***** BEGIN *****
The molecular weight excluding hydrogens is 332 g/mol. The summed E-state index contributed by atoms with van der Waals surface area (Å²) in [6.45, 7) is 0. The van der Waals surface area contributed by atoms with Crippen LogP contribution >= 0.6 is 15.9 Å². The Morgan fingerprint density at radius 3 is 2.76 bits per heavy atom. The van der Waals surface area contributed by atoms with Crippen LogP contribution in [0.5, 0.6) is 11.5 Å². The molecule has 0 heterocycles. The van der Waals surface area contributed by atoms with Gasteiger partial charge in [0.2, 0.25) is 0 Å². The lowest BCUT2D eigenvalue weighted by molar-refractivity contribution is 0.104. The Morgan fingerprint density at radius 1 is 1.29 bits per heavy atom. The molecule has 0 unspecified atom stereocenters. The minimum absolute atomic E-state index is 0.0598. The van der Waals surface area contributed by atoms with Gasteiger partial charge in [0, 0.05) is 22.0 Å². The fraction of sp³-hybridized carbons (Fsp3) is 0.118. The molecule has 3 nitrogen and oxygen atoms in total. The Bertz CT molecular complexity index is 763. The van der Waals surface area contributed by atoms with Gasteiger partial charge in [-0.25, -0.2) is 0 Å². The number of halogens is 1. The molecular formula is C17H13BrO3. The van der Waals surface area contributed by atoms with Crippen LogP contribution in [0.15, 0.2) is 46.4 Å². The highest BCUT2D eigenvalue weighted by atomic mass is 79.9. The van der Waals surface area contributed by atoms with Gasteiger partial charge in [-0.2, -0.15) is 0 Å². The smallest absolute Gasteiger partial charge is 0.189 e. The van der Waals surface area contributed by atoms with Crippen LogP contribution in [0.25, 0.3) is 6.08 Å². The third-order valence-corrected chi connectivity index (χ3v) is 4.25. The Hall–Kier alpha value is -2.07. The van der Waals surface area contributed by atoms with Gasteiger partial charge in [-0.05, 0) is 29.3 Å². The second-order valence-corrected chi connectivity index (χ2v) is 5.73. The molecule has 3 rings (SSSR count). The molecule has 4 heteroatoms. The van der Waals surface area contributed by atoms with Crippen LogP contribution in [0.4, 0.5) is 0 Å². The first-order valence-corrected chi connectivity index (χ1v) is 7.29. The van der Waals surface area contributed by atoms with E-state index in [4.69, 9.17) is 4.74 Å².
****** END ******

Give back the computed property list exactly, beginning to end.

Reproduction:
The molecular weight excluding hydrogens is 332 g/mol. The summed E-state index contributed by atoms with van der Waals surface area (Å²) in [6.45, 7) is 0. The van der Waals surface area contributed by atoms with Crippen LogP contribution >= 0.6 is 15.9 Å². The Morgan fingerprint density at radius 3 is 2.76 bits per heavy atom. The van der Waals surface area contributed by atoms with Crippen LogP contribution in [0.5, 0.6) is 11.5 Å². The molecule has 0 heterocycles. The van der Waals surface area contributed by atoms with Gasteiger partial charge in [0.2, 0.25) is 0 Å². The lowest BCUT2D eigenvalue weighted by molar-refractivity contribution is 0.104. The Morgan fingerprint density at radius 1 is 1.29 bits per heavy atom. The molecule has 0 unspecified atom stereocenters. The minimum absolute atomic E-state index is 0.0598. The van der Waals surface area contributed by atoms with Gasteiger partial charge in [0, 0.05) is 22.0 Å². The fraction of sp³-hybridized carbons (Fsp3) is 0.118. The molecule has 3 nitrogen and oxygen atoms in total. The Bertz CT molecular complexity index is 763. The van der Waals surface area contributed by atoms with Gasteiger partial charge in [-0.25, -0.2) is 0 Å². The number of halogens is 1. The molecular formula is C17H13BrO3. The van der Waals surface area contributed by atoms with Crippen LogP contribution in [0.15, 0.2) is 46.4 Å². The highest BCUT2D eigenvalue weighted by atomic mass is 79.9. The van der Waals surface area contributed by atoms with Gasteiger partial charge in [-0.2, -0.15) is 0 Å². The smallest absolute Gasteiger partial charge is 0.189 e. The van der Waals surface area contributed by atoms with Crippen LogP contribution in [0.25, 0.3) is 6.08 Å². The third-order valence-corrected chi connectivity index (χ3v) is 4.25. The Hall–Kier alpha value is -2.07. The van der Waals surface area contributed by atoms with Gasteiger partial charge in [-0.05, 0) is 29.3 Å². The second-order valence-corrected chi connectivity index (χ2v) is 5.73. The molecule has 3 rings (SSSR count). The molecule has 4 heteroatoms. The van der Waals surface area contributed by atoms with Crippen LogP contribution in [0.4, 0.5) is 0 Å². The first-order valence-corrected chi connectivity index (χ1v) is 7.29. The van der Waals surface area contributed by atoms with E-state index in [4.69, 9.17) is 4.74 Å².